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By Adam Sonfield
Senior Policy Manager
In mid-January 2018, the Trump administration took two steps to expand and enforce federal “conscience” protections, which allow individuals and organizations in the healthcare field to refuse to provide or be involved with services, information, and referrals to which they have religious or moral objections. These steps have serious implications for patients’ access to sexual and reproductive health services and other critical care.
On January 18, the U.S. Department of Health and Human Services (HHS) held a high-profile announcement that it was reorganizing its Office for Civil Rights (OCR), creating a new division that will focus on “conscience and religious freedom.”1 Administration officials, members of Congress, and conservative activists highlighted what they call rising intrusion into conscience rights. Among other things, they are objecting to laws requiring insurance coverage of contraception and abortion, public notice requirements for crisis pregnancy centers, attempts to require hospitals and healthcare professionals to provide abortion care when a woman’s life is endangered, and anti-discrimination protections for LGBTQ individuals. Notably, OCR handled more than 30,000 total complaints on all issues in 2017,2 but justified the creation of the new “conscience” division on the strength of just 34 such complaints.1
The next day, HHS unveiled a massive set of proposed regulations to interpret and enforce more than 20 different statutory provisions related to the new division’s mission.3 That includes not only long-standing laws related to abortion and sterilization in the United States, but also laws related to global healthcare assistance, end-of-life care, and much more. The proposed regulations mirror and expand on controversial regulations put forth at the end of the George W. Bush administration. The 2008 regulations generated more than 300,000 public comments, were immediately challenged in court, and then were rescinded almost entirely during the Obama administration.4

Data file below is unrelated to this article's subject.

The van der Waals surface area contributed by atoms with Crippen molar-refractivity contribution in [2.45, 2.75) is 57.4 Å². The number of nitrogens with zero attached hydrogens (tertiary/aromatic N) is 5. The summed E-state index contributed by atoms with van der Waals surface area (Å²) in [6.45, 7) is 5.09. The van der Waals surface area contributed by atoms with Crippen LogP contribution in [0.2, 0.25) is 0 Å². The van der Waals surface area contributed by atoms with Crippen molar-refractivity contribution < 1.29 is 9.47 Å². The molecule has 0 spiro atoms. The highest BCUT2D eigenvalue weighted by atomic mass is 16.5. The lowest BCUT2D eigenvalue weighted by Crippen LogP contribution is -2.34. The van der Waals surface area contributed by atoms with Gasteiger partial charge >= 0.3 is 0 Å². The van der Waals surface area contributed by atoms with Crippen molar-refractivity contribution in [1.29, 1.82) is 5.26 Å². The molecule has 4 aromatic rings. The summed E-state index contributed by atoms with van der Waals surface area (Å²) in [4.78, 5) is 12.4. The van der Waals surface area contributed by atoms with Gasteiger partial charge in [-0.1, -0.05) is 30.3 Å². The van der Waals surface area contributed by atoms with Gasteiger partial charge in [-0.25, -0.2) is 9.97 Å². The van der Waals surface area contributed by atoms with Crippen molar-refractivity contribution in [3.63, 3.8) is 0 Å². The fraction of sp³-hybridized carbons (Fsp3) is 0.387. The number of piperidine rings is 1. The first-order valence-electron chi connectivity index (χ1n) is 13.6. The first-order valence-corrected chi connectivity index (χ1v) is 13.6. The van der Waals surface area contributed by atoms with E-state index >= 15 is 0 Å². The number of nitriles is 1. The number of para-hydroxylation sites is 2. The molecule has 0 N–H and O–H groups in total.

The 2018 version of the proposed refusal regulations, like the 2008 version, purports to clarify key terms, but in effect is redefining those terms to expand the laws’ reach. In the process, the proposed regulations raise numerous questions over what have been long-settled standards of law and practice. For example:
The proposed regulations also greatly expand the powers of OCR to investigate threatened, potential, or actual violations of the laws and to enforce their compliance. Advocates for sexual and reproductive health and rights and for LGBTQ health and rights are working to identify all the potential harms of the new regulations and to organize a robust campaign of public comments before a March 27, 2018, deadline.
Financial Disclosure: Consulting Editor Robert A. Hatcher, MD, MPH, Nurse Planner Melanie Deal, MS, WHNP-BC, FNP-BC, Author Rebecca Bowers, Executive Editor Shelly Morrow Mark, Copy Editor Savannah Zeches, and Editorial Group Manager Terrey L. Hatcher report no consultant, stockholder, speaker’s bureau, research, or other financial relationships with companies having ties to this field of study.
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